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Compare And Contrast Wilde’s Presentation Of The Fallen Woman In A Woman Of No Importance With Hardy’s Presentation Of The Same Issue In Tess Of The D’urbervilles. Say How Far You Agree With The View That Hardy Provokes

1244 words - 5 pages

Explore how Hardy presents Alec D'Urberville

In Tess of the D'Urbervilles, Alec is perceived to be the villain as he is the catalyst for the destruction of Tess's life after he rapes her. Even though certain acts convey Alec as a villainous character, others suggest Alec is not wholly evil in the novel.

The first presentation of Alec the reader receives is when Tess travels to Trantridge to claim kin after the death of the family horse, Prince. The description of Alec's appearance upon his first arrival in the novel is rather appealing to the reader, but before any description of his appearance, the reader is given an automatic feeling of threat by this character as he firstly appears ...view middle of the document...

Throughout the novel, Alec is very well spoken which also suggest that he is well educated “Very kind of your mother, I’m sure. And I for one don’t regret her step”. His dialogue and sentence length is also lengthy and being presented as well educated means the reader interprets Alec as a figure of superiority, as being educated well in the Victorian era often meant that one was of high social class and was deemed superior to those who lacked education.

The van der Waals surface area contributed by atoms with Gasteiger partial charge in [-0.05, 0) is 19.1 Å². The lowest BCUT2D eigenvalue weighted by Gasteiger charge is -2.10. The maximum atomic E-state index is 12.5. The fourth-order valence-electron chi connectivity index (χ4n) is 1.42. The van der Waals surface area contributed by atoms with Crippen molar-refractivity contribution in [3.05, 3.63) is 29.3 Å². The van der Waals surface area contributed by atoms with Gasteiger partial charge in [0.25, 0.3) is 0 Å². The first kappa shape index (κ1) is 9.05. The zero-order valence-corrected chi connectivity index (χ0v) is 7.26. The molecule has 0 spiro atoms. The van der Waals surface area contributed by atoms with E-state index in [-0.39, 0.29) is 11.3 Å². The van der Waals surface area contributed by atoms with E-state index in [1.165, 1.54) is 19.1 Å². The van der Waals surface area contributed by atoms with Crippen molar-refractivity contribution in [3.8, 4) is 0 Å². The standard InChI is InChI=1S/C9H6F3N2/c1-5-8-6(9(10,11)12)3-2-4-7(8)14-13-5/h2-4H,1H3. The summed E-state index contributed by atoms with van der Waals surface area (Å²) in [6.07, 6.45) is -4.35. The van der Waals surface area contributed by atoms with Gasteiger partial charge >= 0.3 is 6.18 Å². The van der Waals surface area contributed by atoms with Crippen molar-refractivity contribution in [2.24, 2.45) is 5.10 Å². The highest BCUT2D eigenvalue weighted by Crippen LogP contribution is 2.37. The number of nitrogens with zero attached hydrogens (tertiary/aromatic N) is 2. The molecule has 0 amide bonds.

Alec's forceful nature becomes apparent in the scene where Alec insists on feeding strawberries to Tess by hand in the garden, but Tess would rather feed them to herself. Alec's forceful nature is now emphasised: “Nonsense! He insisted; and in a slight distress she parted her lips and took it in”, feeding her by hand even though she made it clear she was against the idea. Strawberries symbolise religious connotations as Alec is perceived to be the serpent from The Garden of Eden and them being red suggests he is dangerous.
Suspicions about Alec's character really arise when Tess has received a letter stating that she has been given a job to work for Mrs D'Urberville on her little fowl-farm. Hardy adds that “Mrs D'Urberville's handwriting seemed rather masculine” suggesting that the letter was actually written by Alec, which it was. This gives out the impression that Alec is sneaky and devious.

The real villain in Alec is really brought to the attention of the reader when Hardy mirrors him as the serpent who seduced Eve in The Garden of Eden, as he similarly seduces Tess in The Chase (natural setting is similar to The Garden of Eden) which takes away her purity (sex before marriage in the Victorian era was considered to be an act of impurity). This is the catalyst for downfall of events in Tess’s life in the novel which leads the reader to detest Alec. There is also evidence to support that Alec is shameless “I was born bad, and I have lived bad, and I shall die bad, in all probability”. This quote makes the reader feel that Alec is too evil and wicked beyond belief.

It could be argued that Alec is not all bad. Certain events in the novel show Alec in a good light. For example, when Car Darch wants to fight Tess, Alec appears to save her. Initially, it feels to the reader that Alec is trying to do good by saving Tess, “Having heard their voices while yet some way off he had ridden creepingly forward, and learnt enough to satisfy himself”. On the other hand,...

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